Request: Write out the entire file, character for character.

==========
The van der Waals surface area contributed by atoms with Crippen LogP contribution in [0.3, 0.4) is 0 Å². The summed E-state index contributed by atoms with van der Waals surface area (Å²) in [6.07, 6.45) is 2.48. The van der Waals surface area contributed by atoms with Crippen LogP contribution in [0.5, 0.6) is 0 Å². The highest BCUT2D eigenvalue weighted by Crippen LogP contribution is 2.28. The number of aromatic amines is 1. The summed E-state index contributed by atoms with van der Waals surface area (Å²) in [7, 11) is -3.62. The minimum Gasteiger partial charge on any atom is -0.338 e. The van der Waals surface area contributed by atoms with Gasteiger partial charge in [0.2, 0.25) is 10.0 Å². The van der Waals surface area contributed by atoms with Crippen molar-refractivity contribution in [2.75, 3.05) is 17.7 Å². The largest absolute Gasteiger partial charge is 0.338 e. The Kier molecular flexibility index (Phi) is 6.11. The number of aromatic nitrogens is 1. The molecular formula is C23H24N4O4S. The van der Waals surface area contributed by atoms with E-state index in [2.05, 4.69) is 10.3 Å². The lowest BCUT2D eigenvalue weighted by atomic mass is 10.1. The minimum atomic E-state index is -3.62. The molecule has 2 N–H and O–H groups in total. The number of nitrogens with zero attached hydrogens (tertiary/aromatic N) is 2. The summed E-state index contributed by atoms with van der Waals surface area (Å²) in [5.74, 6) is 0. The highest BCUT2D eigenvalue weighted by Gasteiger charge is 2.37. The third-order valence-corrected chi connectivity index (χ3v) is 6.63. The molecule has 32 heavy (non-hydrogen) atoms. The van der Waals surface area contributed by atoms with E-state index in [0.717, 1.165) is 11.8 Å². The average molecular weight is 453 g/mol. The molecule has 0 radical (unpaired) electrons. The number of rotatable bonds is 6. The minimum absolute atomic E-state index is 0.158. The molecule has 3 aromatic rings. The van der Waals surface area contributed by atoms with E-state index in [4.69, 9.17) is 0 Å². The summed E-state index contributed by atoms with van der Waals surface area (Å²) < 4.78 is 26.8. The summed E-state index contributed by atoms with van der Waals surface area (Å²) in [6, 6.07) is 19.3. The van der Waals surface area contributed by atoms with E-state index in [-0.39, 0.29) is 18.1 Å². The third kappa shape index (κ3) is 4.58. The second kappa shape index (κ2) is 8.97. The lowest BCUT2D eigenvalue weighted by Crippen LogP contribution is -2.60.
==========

The van der Waals surface area contributed by atoms with Crippen LogP contribution in [0.3, 0.4) is 0 Å². The summed E-state index contributed by atoms with van der Waals surface area (Å²) in [6.07, 6.45) is 2.48. The van der Waals surface area contributed by atoms with Crippen LogP contribution in [0.5, 0.6) is 0 Å². The highest BCUT2D eigenvalue weighted by Crippen LogP contribution is 2.28. The number of aromatic amines is 1. The summed E-state index contributed by atoms with van der Waals surface area (Å²) in [7, 11) is -3.62. The minimum Gasteiger partial charge on any atom is -0.338 e. The van der Waals surface area contributed by atoms with Gasteiger partial charge in [0.2, 0.25) is 10.0 Å². The van der Waals surface area contributed by atoms with Crippen molar-refractivity contribution in [2.75, 3.05) is 17.7 Å². The largest absolute Gasteiger partial charge is 0.338 e. The Kier molecular flexibility index (Phi) is 6.11. The number of aromatic nitrogens is 1. The molecular formula is C23H24N4O4S. The van der Waals surface area contributed by atoms with E-state index in [2.05, 4.69) is 10.3 Å². The lowest BCUT2D eigenvalue weighted by atomic mass is 10.1. The minimum atomic E-state index is -3.62. The molecule has 2 N–H and O–H groups in total. The number of nitrogens with zero attached hydrogens (tertiary/aromatic N) is 2. The summed E-state index contributed by atoms with van der Waals surface area (Å²) in [5.74, 6) is 0. The highest BCUT2D eigenvalue weighted by Gasteiger charge is 2.37. The third-order valence-corrected chi connectivity index (χ3v) is 6.63. The molecule has 32 heavy (non-hydrogen) atoms. The van der Waals surface area contributed by atoms with E-state index in [0.717, 1.165) is 11.8 Å². The average molecular weight is 453 g/mol. The molecule has 0 radical (unpaired) electrons. The number of rotatable bonds is 6. The minimum absolute atomic E-state index is 0.158. The molecule has 3 aromatic rings. The van der Waals surface area contributed by atoms with E-state index in [4.69, 9.17) is 0 Å². The summed E-state index contributed by atoms with van der Waals surface area (Å²) < 4.78 is 26.8. The summed E-state index contributed by atoms with van der Waals surface area (Å²) in [6, 6.07) is 19.3. The van der Waals surface area contributed by atoms with E-state index in [-0.39, 0.29) is 18.1 Å². The third kappa shape index (κ3) is 4.58. The second kappa shape index (κ2) is 8.97. The lowest BCUT2D eigenvalue weighted by Crippen LogP contribution is -2.60.